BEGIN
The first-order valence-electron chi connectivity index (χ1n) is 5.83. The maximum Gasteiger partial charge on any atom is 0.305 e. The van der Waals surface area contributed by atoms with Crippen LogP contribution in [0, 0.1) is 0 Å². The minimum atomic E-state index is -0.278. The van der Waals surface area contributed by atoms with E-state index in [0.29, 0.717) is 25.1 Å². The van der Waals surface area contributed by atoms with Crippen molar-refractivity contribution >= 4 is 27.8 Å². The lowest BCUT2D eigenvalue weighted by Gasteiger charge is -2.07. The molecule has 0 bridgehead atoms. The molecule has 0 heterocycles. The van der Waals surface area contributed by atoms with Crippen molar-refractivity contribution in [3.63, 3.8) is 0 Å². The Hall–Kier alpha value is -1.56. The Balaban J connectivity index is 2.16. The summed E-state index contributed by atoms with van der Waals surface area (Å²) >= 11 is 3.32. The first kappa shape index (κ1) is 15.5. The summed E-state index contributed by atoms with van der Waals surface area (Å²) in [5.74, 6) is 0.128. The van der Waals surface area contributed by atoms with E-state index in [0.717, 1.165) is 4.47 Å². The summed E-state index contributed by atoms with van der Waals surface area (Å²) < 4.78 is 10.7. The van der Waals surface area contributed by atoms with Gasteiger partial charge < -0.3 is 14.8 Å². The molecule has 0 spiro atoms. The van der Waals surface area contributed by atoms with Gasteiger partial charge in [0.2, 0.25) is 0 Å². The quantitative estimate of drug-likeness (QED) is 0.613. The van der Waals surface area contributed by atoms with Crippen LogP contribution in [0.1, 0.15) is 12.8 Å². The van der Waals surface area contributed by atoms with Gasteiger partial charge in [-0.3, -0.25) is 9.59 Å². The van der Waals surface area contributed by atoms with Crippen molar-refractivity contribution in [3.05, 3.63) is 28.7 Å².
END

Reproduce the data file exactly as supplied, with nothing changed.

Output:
The first-order valence-electron chi connectivity index (χ1n) is 5.83. The maximum Gasteiger partial charge on any atom is 0.305 e. The van der Waals surface area contributed by atoms with Crippen LogP contribution in [0, 0.1) is 0 Å². The minimum atomic E-state index is -0.278. The van der Waals surface area contributed by atoms with E-state index in [0.29, 0.717) is 25.1 Å². The van der Waals surface area contributed by atoms with Crippen molar-refractivity contribution >= 4 is 27.8 Å². The lowest BCUT2D eigenvalue weighted by Gasteiger charge is -2.07. The molecule has 0 bridgehead atoms. The molecule has 0 heterocycles. The van der Waals surface area contributed by atoms with Crippen molar-refractivity contribution in [3.63, 3.8) is 0 Å². The Hall–Kier alpha value is -1.56. The Balaban J connectivity index is 2.16. The summed E-state index contributed by atoms with van der Waals surface area (Å²) >= 11 is 3.32. The first kappa shape index (κ1) is 15.5. The summed E-state index contributed by atoms with van der Waals surface area (Å²) in [5.74, 6) is 0.128. The van der Waals surface area contributed by atoms with E-state index in [0.717, 1.165) is 4.47 Å². The summed E-state index contributed by atoms with van der Waals surface area (Å²) < 4.78 is 10.7. The van der Waals surface area contributed by atoms with Gasteiger partial charge < -0.3 is 14.8 Å². The molecule has 0 spiro atoms. The van der Waals surface area contributed by atoms with Gasteiger partial charge in [0.2, 0.25) is 0 Å². The quantitative estimate of drug-likeness (QED) is 0.613. The van der Waals surface area contributed by atoms with Crippen LogP contribution in [0.1, 0.15) is 12.8 Å². The van der Waals surface area contributed by atoms with Gasteiger partial charge in [-0.3, -0.25) is 9.59 Å². The van der Waals surface area contributed by atoms with Crippen molar-refractivity contribution in [3.05, 3.63) is 28.7 Å².